“What doctor?” asks the title of a PwC report on the emergence of artificial intelligence (AI) and robotics in healthcare.
AI and robot technology are penetrating all aspects of the macroeconomy, and they’ve begun to re-shape the health economy, as well. Underneath PwC’s titular question are two lenses: the role of the AI/robot doctor vis-a-vis the role of the human doctor.
PwC identifies eight areas that AI and robotics will impact in healthcare, shown in the first diagram:
- Decision making
- Early detection
- End of life care
- Keeping well
- Training, and
For keeping well, AI and robotics can be used to support and sustain peoples’ healthy behavior through the use of wearable technology (such as performance apparel and the ubiquitous wristbands that track activity) and personal genetic profiles that provide data that can be analyzed in algorithms and fed back to consumers in the form of advice. Wearable tech can also underpin AI’s and robotics’ role in early detection. In diagnosis, AI helps make sense of unstructured (sometimes called dark). Decision-making can be augmented through AI’s ability to do predictive analytics. Treatment can be extended with the aid of robotics of all sorts, coming from innovators like Toyota (which has created robots to help immobilized patients walk), and Aethon, whose TUG robots transport materials (such as food and prescriptions) through hospital hallways to patients at the bedside. Research, long plagued with double-digit year lead-times, can be turbocharged with the infusion of AI for analyzing huge datasets for drug discovery. Training is enhanced by both AI and robotics, where the former is showing promise in virtual reality for education, and the latter for augmenting surgical skills.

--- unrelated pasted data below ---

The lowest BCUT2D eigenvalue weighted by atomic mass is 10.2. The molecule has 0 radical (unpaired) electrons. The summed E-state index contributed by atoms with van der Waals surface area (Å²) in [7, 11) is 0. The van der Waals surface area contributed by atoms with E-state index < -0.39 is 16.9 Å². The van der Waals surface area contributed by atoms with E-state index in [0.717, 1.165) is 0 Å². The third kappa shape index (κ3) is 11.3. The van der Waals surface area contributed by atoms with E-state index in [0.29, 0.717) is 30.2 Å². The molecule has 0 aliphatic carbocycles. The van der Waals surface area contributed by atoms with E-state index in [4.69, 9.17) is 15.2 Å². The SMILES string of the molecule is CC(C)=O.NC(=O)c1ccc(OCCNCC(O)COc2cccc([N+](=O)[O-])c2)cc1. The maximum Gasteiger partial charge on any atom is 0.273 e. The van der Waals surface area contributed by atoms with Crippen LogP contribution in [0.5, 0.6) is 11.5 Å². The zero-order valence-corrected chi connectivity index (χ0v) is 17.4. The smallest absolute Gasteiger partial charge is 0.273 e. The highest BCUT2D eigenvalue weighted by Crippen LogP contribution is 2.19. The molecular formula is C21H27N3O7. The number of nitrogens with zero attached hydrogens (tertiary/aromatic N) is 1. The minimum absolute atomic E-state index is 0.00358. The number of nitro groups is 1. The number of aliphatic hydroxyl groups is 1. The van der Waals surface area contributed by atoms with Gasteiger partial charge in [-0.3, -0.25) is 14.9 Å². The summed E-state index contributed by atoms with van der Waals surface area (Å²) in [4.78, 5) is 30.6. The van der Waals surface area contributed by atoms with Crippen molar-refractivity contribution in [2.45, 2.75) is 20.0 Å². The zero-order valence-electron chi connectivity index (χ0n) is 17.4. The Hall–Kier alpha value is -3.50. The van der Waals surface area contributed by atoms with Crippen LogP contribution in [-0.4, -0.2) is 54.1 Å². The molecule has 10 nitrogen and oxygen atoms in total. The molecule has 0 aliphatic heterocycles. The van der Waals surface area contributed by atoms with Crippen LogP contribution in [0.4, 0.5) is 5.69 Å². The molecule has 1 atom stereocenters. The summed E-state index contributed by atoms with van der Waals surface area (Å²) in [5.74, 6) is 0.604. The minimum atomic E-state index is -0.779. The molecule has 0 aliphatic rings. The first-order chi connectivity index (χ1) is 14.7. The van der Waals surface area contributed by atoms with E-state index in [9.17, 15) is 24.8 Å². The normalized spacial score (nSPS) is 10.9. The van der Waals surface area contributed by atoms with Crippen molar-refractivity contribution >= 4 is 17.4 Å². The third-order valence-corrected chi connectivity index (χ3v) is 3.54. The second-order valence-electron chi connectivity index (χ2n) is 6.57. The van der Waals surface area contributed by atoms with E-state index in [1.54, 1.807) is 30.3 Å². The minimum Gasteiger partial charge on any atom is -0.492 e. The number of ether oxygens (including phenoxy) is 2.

What of end-of-life care (a subject with which Health Populi is long-term concerned)? Robots have an obvious role to play to help people age at home and provide support for dementia, heart failure, and osteoporosis, PwC notes.
With all that promise, will AI and robots replace the consultation, PwC starkly wonders? The response lies in both what’s technically possible but also what clinicians themselves, as well as patients, consumers and caregivers want. The survey found that 55% of people are willing to engage with AI and robots for healthcare needs. This splits into a Mars versus Venus difference of more men (46%) compared with 32% of women.
Underneath a general willingness to engage with AI or robotics in health, certain services are more attractive than others. The most desired healthcare services people are amenable to receiving with augmented AI or robotics are for:
- Monitoring heart conditions
- Administering a test for heart rhythm with recommendations based on the results
- Providing customized advice for fitness and health based on personal preferences and health records, and
- Taking and testing blood samples, providing results.
PwC’s report is based on a global survey conducted by YouGov among 11,086 adults in November 2016. Note that the consumer sample was based in EMEA countries (Europe, Middle East, and Africa).
Health Populi’s Hot Points: While PwC’s survey did not include a US sample, there are general lessons to be drawn for the growing adoption of AI and robotics in American healthcare. These trends are already in motion in the growing value-based environment. Several converging drivers support the continued expansion of these technologies for healthcare:
- Healthcare payment reform is a market-based reality in the U.S., with value-based payment expected to grow according to an analysis from the Healthcare Financial Management Association published in May 2017; being paid less for doing more requires working smarter, not harder, and AI and robotics can help do that
- Faster diagnoses and greater accessibility to treatments can be fostered by AI and robotics, helping to extend care to safety net populations who have been marginalized by the healthcare system with health disparities
- The need to improve patient safety through better, more personalized prescribing regimens and improve care flows to prevent adverse events, as evangelized by Dr. Donald Berwick.
Finally, patients – now healthcare consumers – expect a 21st century healthcare system that’s effective, efficient, accessible, convenient, and technologically state-of-the-art. Consumers will increasingly look for AI and robotics, which consumers already appreciate in the form of their Roomba vacuum cleaners and Alexa voice-responsiveness, to be baked into their healthcare.